Jeanneau has never slowed down, though he has at times wandered out of the limelight. With this album he strides, magisterially, back to center stage.

Tracks: Alerte 3; Rumeurs; Quand Se Taisent Les Oiseaux; Ninki (Le Dragon); L'Envol D'Eole; L'Oeil Du Cyclone; Au-dehors Les Eléments...; Tourmentes; Tara (Renaissance); L'Embellie.

Personnel: François Jeanneau: soprano saxophone; Guillaume Juramie: electric bass (1,3- 5,7,9); Joe Quitzke: drums and percussion; Emil Spanyi: piano and keyboards; Sébastien Boisseau: double bass (2,6, 8,10); Ablayé Cissoko: kora (1,4,9) and vocal (9).

Track Listing:

Personnel: Musician Name #1: instrument; Musician Name #2: instrument; Musician Name #3: instrument.

Year Released: 2007 | Record Label: Bee Jazz


More Articles

Read Tim Bowness: Lost in the Ghostlight Extended Analysis Tim Bowness: Lost in the Ghostlight
by John Kelman
Published: February 19, 2017
Read Way Down Inside: Songs of Willie Dixon Extended Analysis Way Down Inside: Songs of Willie Dixon
by Doug Collette
Published: February 18, 2017
Read Chicago II (Steven Wilson Remix) Extended Analysis Chicago II (Steven Wilson Remix)
by John Kelman
Published: February 12, 2017
Read The Rolling Stones: Blue and Lonesome Extended Analysis The Rolling Stones: Blue and Lonesome
by Nenad Georgievski
Published: November 27, 2016
Read Nat Birchall: Creation Extended Analysis Nat Birchall: Creation
by Phil Barnes
Published: November 23, 2016
Read "Ali Farka Toure with Ry Cooder: Talking Timbuktu" Extended Analysis Ali Farka Toure with Ry Cooder: Talking Timbuktu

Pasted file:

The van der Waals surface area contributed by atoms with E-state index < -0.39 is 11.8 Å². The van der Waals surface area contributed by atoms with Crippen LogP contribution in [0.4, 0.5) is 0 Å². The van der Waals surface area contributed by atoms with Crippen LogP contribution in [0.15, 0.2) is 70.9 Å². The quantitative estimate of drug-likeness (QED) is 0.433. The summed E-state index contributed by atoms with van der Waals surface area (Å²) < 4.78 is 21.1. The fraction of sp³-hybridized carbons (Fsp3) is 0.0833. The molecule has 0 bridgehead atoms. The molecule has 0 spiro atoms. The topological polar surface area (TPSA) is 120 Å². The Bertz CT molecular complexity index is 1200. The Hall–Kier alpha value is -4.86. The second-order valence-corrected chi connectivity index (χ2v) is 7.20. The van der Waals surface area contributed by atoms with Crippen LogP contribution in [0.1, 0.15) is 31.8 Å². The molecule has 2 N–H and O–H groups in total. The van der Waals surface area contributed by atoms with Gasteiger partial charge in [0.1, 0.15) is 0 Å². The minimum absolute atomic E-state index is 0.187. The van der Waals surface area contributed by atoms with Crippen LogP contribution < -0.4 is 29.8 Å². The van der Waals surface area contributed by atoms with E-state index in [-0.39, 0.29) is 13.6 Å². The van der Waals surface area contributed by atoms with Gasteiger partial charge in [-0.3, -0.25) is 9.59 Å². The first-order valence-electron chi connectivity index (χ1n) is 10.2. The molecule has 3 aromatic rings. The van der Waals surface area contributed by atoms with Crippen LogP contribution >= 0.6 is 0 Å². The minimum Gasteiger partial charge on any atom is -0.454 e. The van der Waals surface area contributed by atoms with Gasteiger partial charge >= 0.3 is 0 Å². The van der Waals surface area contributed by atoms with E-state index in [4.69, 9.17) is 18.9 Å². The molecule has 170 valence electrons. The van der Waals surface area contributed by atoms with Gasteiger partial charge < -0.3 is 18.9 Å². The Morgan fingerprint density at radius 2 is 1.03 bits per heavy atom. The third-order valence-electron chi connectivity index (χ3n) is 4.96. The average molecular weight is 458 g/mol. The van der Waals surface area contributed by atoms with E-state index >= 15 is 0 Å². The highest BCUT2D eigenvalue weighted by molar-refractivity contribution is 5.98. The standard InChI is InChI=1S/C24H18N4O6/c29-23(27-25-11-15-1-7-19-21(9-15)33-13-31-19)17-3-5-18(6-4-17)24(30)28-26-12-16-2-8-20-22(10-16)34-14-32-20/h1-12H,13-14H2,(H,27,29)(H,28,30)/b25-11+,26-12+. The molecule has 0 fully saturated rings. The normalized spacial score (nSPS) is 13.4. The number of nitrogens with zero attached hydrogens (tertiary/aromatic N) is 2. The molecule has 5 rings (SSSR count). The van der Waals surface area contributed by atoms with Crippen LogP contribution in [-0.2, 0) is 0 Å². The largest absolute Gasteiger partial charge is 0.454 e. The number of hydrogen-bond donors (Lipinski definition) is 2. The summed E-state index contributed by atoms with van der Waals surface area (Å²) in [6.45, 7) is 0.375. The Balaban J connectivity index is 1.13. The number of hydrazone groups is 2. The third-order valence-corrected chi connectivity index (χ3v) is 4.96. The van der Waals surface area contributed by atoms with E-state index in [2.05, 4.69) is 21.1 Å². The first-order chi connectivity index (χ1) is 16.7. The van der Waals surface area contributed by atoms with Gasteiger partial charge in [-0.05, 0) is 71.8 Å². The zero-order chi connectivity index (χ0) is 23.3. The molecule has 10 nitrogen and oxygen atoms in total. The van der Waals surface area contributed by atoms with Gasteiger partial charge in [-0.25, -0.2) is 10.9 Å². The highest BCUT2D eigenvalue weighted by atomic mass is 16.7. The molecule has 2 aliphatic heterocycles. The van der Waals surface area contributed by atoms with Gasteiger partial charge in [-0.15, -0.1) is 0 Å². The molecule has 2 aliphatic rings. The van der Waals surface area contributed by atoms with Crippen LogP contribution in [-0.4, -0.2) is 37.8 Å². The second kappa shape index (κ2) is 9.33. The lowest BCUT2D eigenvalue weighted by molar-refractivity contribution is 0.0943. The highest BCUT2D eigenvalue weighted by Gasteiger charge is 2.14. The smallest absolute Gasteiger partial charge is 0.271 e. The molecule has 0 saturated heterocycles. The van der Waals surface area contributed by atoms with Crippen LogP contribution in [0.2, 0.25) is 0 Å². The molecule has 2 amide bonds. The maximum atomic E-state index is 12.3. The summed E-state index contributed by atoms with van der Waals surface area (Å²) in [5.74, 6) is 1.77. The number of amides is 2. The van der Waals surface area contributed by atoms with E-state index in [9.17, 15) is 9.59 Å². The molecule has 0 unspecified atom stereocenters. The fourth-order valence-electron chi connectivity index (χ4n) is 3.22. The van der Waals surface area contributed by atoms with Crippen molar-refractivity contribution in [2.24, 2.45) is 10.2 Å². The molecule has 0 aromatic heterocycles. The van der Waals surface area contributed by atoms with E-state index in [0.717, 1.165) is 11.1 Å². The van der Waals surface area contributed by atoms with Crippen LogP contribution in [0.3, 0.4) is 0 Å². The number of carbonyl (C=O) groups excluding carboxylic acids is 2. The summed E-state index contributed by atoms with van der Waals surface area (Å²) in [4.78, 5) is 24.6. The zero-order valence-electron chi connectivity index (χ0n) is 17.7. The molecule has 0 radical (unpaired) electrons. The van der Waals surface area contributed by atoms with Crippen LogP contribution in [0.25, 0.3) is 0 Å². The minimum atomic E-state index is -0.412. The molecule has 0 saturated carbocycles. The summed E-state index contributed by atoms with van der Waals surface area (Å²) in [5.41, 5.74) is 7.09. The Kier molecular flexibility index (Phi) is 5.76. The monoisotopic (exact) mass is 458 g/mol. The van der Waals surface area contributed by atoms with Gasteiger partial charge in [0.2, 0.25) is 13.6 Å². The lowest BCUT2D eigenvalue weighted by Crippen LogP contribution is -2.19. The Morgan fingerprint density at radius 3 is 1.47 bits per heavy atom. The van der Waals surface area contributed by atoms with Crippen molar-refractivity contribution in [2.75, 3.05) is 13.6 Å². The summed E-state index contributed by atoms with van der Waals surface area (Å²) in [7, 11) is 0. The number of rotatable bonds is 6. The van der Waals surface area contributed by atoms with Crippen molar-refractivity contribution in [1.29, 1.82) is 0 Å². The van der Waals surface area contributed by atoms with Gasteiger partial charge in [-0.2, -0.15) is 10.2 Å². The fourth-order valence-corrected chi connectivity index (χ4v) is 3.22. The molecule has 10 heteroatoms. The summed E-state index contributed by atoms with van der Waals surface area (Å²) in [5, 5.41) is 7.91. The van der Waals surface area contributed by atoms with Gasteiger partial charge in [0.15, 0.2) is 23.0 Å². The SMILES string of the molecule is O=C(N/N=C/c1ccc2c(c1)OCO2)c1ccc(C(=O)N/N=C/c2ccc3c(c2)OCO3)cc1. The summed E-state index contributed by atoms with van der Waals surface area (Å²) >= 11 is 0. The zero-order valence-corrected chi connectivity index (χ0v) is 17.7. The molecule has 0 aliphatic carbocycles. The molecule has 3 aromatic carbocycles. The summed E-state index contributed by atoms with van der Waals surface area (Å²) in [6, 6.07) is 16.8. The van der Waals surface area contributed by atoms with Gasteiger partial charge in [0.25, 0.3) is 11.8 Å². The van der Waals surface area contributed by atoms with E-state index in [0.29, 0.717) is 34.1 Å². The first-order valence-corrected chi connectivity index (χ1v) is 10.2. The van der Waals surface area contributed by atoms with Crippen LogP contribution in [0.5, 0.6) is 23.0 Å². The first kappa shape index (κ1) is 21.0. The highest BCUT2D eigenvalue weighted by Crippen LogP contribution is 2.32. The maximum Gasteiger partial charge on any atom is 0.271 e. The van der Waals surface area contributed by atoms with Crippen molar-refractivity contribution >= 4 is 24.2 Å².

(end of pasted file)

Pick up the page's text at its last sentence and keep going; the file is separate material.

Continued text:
by Nenad Georgievski
Published: May 22, 2016
Read "Neil Young & The Promise of The Real: Earth" Extended Analysis Neil Young & The Promise of The Real: Earth
by Doug Collette
Published: June 19, 2016
Read "The Beatles: Live At The Hollywood Bowl" Extended Analysis The Beatles: Live At The Hollywood Bowl
by Doug Collette
Published: September 11, 2016
Read "Yes: Tales from Topographic Oceans (Definitive Edition)" Extended Analysis Yes: Tales from Topographic Oceans (Definitive Edition)
by John Kelman
Published: October 8, 2016
Read "Eve Risser White Desert Orchestra: Les Deux Versants Se Regardent" Extended Analysis Eve Risser White Desert Orchestra: Les Deux Versants Se Regardent
by Phil Barnes
Published: November 10, 2016

Post a comment

comments powered by Disqus

Sponsor: ECM Records | BUY NOW  

Support our sponsor

Support All About Jazz's Future

We need your help and we have a deal. Contribute $20 and we'll hide the six Google ads that appear on every page for a full year!

Buy it!